Sikhs told to re­move tem­ple

New build­ing vi­o­lates deed re­stric­tions, ap­peals court says

Austin American-Statesman - - METRO & STATE - By Joshunda San­ders

An Austin-based Sikh group that re­cently opened a $150,000 tem­ple in western Travis County will have to move it or tear it down af­ter the 3rd Court of Ap­peals re­versed a trial court’s de­ci­sion that al­lowed the group to build the tem­ple on its prop­erty.

Austin Gur­d­wara Sahib, a Sikh re­li­gious group, bought a lot in the Bee Caves West sub­di­vi­sion off Hamil­ton Pool Road in 2003, moved a mo­bile home onto the lot and started to hold ser­vices that at­tracted 20 to 25 peo­ple.

But the “mo­bile home tem­ple” be­came the source of a court bat­tle be­tween the Sikhs and their neigh­bors, Leslie and John Bol­lier, who pur­chased a lot in the same sub­di­vi­sion in 2007 and filed a law­suit the fol­low­ing year claim­ing that the sub­di­vi­sion’s deed re­stric­tions didn’t per­mit a re­li­gious tem­ple.

A trial court sided with the Sikhs and al­lowed them to build a new tem­ple, which at more than 3,800 square feet is the largest build­ing in the sub­di­vi­sion. Last week, the 3rd Court over­turned the trial court de­ci­sion and or­dered that the tem­ple be re­moved. The deed re­stric­tions say that only sin­gle-fam­ily dwellings with garages can be built on the lots, and the new tem­ple lacks bed­room space and has

Con­tin­ued from B sep­a­rate men’s and women’s bath­rooms, ac­cord­ing to the ap­peals court opin­ion.

Harnek Bains, pres­i­dent of the Sikh group, tes­ti­fied that the new tem­ple “ba­si­cally has all fea­tures of a res­i­dence” but then said that it was not res­i­den­tial, ac­cord­ing to the opin­ion.

Bobby Bains, who is Harnek Bains’ son and a mem­ber of the Austin Gur­d­wara Sahib con­gre­ga­tion, said that there is “a cer­tain amount of shock” and that peo­ple are an­gry af­ter the rul­ing.

Doug Young, who rep­re­sented Austin Gur­d­wara Sahib in the case, said, “The star­tling thing about the story is that here’s a place of wor­ship that must be torn down.”

Young said that the ap­pli­ca­tion process to build the tem­ple started in 2005 and that “there was no op­po­si­tion expressed” at the time the group got per­mits.

Harnek Bains said he emailed plans for the new tem­ple to the sub­di­vi­sion’s neigh­bor­hood as­so­ci­a­tion pres­i­dent in Septem­ber 2005. Site plans for the build­ing that de­scribed it as be­tween 3,892 and 4,545 square feet — Bains tes­ti­fied to two dif­fer­ent size es­ti­mates in court — were ap­proved at pub­lic meet­ings by the City of Bee Cave’s Plan­ning and The group bought the lot in 2003 and be­gan to hold ser­vices af­ter mov­ing a trailer onto the prop­erty in Bee Caves West, which is in Bee Cave off Hamil­ton Pool Road in western Travis County. Zon­ing Com­mis­sion and City Coun­cil, ac­cord­ing to the ap­peals court opin­ion.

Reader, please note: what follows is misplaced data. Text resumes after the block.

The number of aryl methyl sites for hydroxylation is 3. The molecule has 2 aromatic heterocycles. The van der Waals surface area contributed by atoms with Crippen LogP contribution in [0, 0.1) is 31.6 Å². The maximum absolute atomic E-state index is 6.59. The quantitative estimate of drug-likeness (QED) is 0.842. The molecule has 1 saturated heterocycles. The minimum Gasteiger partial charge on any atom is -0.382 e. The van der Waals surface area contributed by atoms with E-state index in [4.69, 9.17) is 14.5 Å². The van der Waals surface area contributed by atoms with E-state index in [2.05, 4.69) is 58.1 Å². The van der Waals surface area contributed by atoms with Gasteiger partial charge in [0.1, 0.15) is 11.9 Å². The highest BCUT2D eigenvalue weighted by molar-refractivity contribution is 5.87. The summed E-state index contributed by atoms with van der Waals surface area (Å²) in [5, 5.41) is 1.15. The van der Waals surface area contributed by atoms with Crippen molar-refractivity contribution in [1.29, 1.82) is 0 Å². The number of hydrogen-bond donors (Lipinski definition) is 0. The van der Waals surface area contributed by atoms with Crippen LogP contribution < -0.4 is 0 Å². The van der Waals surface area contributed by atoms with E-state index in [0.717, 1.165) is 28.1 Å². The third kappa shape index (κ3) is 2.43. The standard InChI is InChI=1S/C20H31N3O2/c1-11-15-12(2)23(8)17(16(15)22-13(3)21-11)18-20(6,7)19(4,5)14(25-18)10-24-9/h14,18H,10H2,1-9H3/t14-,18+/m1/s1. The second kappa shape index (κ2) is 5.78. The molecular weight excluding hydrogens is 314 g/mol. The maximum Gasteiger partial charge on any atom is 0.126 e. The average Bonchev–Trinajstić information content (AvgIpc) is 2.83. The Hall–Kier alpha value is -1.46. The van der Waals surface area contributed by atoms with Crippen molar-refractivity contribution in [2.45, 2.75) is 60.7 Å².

Young said his clients are likely to ask the 3rd Court to re­con­sider its rul­ing or to ap­peal the case to the Texas Supreme Court.

Leslie Bol­lier, a lawyer who rep­re­sented her­self in the trial court case, said the ap­peals court got it right.

“The de­ci­sion was based on the law in Texas, and that’s why I brought the law­suit,” she said.

Bruce Ben­nett, who rep­re­sented Bol­lier in the ap­peal, said the ap­peals court “did what had to be done, since Gur­d­wara pro­ceeded with con­struc­tion. Re­li­gious or­ga­ni­za­tions are re­stricted by deed re­stric­tions like ev­ery­one else, and they pro­ceeded in the face of those any­way.”

The opin­ion ap­pears to move against a gen­eral trend by the Texas Supreme Court to side with re­li­gious groups in its rul­ings.

In 2007, the court ruled that the state’s pre­vi­ous re­stric­tion on re­li­gious schools’ use of the term “sem­i­nary” was un­con­sti­tu­tional.

And in 2009, it ruled unan­i­mously that a town near Cor­pus Christi vi­o­lated state law when it zoned two Chris­tian half­way houses out of ex­is­tence. The court said the Texas Re­li­gious Free­dom Restora­tion Act en­ti­tles faith-based op­er­a­tions to greater le­gal pro­tec­tion than sim­i­lar sec­u­lar op­er­a­tions.

The Sikh group meets for ser­vices Sun­day. An ap­peals court ruled that the tem­ple vi­o­lates deed re­stric­tions, cit­ing the sep­a­rate men’s and women’s bath­rooms and a lack of bed­room space.

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